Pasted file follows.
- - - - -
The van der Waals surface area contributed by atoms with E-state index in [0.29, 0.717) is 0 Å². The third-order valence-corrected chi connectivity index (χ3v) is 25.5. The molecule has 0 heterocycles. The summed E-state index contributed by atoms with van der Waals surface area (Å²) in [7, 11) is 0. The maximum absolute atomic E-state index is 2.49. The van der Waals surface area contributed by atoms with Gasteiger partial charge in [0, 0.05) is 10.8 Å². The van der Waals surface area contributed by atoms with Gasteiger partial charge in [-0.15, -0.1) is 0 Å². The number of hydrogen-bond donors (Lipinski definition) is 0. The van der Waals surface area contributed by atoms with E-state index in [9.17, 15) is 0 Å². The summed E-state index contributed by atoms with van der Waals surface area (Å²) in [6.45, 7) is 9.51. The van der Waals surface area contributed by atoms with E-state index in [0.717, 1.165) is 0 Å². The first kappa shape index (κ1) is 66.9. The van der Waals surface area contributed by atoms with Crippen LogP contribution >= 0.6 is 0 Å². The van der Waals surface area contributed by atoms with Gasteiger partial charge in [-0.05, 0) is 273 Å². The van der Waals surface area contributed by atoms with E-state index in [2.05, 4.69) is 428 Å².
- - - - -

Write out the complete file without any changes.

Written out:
The van der Waals surface area contributed by atoms with E-state index in [0.29, 0.717) is 0 Å². The third-order valence-corrected chi connectivity index (χ3v) is 25.5. The molecule has 0 heterocycles. The summed E-state index contributed by atoms with van der Waals surface area (Å²) in [7, 11) is 0. The maximum absolute atomic E-state index is 2.49. The van der Waals surface area contributed by atoms with Gasteiger partial charge in [0, 0.05) is 10.8 Å². The van der Waals surface area contributed by atoms with Gasteiger partial charge in [-0.15, -0.1) is 0 Å². The number of hydrogen-bond donors (Lipinski definition) is 0. The van der Waals surface area contributed by atoms with E-state index in [9.17, 15) is 0 Å². The summed E-state index contributed by atoms with van der Waals surface area (Å²) in [6.45, 7) is 9.51. The van der Waals surface area contributed by atoms with E-state index in [0.717, 1.165) is 0 Å². The first kappa shape index (κ1) is 66.9. The van der Waals surface area contributed by atoms with Crippen LogP contribution >= 0.6 is 0 Å². The van der Waals surface area contributed by atoms with Gasteiger partial charge in [-0.05, 0) is 273 Å². The van der Waals surface area contributed by atoms with E-state index in [2.05, 4.69) is 428 Å².